Option trading can provide you with the same opportunities to profit from stocks without having to outlay huge amounts of money to trade.
The graph here illustrates the difference between buying shares outright and buying a call option on the same stock.
A call option has limited risk on the downside but still benefits as the stock rallies. The call option only requires $125 of capital vs $2,500 to buy the underlying stock.
Option contracts are agreements between two parities who agree to buy or sell an asset at a fixed date and price in the future. Call options give the buyer the right to BUY an asset and Put options give the buyer the right to SELL an asset.
Learn why it isn't always a good idea to buy options. Calls and puts have a finite life. As time passes, the value associated in having the option to choose whether to buy/sell erodes to zero.
Options move up and down in relation to the movement of the underlying asset i.e. the base stock price. However, the movement isn't always 1 for 1. The Delta of an option tells you how much your options will move for every point that the stock moves.
Option trading has many advantages over other investment vehicles. Trading in option contracts can give an investor the flexibility to place bets on very specific market outcomes; up, down, sideways between price $A and $B, volatile and so on. They can be a complex topic to understand at first - calls, puts, delta, hedging etc. But trust me, many a newbie have started this path just like you. Starting slowly, a few concepts at a time and before you know it you'll be placing your first option trade.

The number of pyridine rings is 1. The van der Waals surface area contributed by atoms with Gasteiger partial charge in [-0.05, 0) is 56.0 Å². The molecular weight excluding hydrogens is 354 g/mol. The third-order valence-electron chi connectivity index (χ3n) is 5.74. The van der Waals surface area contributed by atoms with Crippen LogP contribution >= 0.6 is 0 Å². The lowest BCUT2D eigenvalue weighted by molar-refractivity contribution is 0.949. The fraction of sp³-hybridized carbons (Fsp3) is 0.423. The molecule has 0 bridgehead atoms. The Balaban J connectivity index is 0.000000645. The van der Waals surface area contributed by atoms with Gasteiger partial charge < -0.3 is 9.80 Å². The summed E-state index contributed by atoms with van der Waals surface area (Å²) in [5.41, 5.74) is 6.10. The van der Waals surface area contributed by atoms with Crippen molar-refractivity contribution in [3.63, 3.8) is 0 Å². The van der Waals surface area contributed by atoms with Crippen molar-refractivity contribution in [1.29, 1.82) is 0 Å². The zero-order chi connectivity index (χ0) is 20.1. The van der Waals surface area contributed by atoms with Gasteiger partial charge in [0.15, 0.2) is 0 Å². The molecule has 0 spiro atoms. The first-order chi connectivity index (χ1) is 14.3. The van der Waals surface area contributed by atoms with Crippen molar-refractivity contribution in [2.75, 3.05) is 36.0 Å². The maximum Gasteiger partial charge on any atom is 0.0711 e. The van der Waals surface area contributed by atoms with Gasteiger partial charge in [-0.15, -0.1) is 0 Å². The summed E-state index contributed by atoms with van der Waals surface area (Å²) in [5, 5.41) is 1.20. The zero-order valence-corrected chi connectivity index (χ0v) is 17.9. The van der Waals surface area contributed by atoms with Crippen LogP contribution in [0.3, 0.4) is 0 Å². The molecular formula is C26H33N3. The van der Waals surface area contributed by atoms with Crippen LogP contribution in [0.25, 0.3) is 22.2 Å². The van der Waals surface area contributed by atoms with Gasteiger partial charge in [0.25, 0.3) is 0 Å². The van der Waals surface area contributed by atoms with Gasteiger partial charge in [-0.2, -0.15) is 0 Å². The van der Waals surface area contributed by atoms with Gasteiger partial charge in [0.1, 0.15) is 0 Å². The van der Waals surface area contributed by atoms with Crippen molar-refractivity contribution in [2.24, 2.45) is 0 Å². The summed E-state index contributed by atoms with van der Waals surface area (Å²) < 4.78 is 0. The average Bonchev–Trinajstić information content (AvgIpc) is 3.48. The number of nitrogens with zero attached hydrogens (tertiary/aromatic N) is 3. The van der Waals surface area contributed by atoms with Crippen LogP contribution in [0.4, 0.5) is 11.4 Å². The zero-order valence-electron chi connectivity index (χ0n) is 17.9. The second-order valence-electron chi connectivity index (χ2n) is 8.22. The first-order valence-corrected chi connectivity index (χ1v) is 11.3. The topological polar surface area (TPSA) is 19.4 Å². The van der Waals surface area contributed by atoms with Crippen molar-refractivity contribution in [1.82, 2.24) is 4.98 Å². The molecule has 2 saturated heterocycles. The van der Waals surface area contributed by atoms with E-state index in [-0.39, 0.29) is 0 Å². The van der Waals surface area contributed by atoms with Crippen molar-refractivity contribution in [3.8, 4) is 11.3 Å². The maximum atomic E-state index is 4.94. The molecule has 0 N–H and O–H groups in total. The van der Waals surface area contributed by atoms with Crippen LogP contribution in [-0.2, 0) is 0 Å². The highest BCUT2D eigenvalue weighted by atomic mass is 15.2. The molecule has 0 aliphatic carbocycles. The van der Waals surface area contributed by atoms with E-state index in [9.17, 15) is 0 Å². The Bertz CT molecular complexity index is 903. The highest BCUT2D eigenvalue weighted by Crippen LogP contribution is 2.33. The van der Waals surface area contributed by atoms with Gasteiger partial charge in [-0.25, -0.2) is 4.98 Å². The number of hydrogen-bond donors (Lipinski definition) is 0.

You might think options are a finance novelty. If so, you might want to take a good look at this volume graph taken the US Options Clearing Corporation;
At the end of 2014 US equity options are at an all time high of 292 million contracts traded - a 7% increase on 2013 volumes.
The explosion and continued growth of the option market proves its' every increasing popularity amongst the retail trading segment. Retail traders are loving the leverage, available asset selection and variety of trades possible with options and combinations of options. Traders can now choose options, not only on stocks, but on indicies, commodities, foreign exchange and exchange traded funds (ETFs).
A big factor in moving traders from traditional stock trading over to options is the leverage options can provide over the underlying instrument; and depending how you structure a trade, your entire risk per trade can be capped at a per-determined amount. Meaning, you can know in advance what your worst case loss is if the trade goes completely against you - something traditional stock trading lacks.
As a retail trader, you can outlay $20 on a stock option where the play is for a market rally in the next two weeks. Even if the stock tanks and goes to zero, your loss will be capped at $20. However, let's say the stock rallies hard on an earnings report, takeover or some other significant event (maybe a tip from a friend) and ends up 15% higher over the two weeks - your net gain could be $150! Risking $20 to make $150.
Everything you need to get started with your first trade you will find on this site. You're welcome to ask questions either via the comments box at the bottom of most pages or via FaceBook and Twitter. Please shout out if you have any questions or suggestions for the site!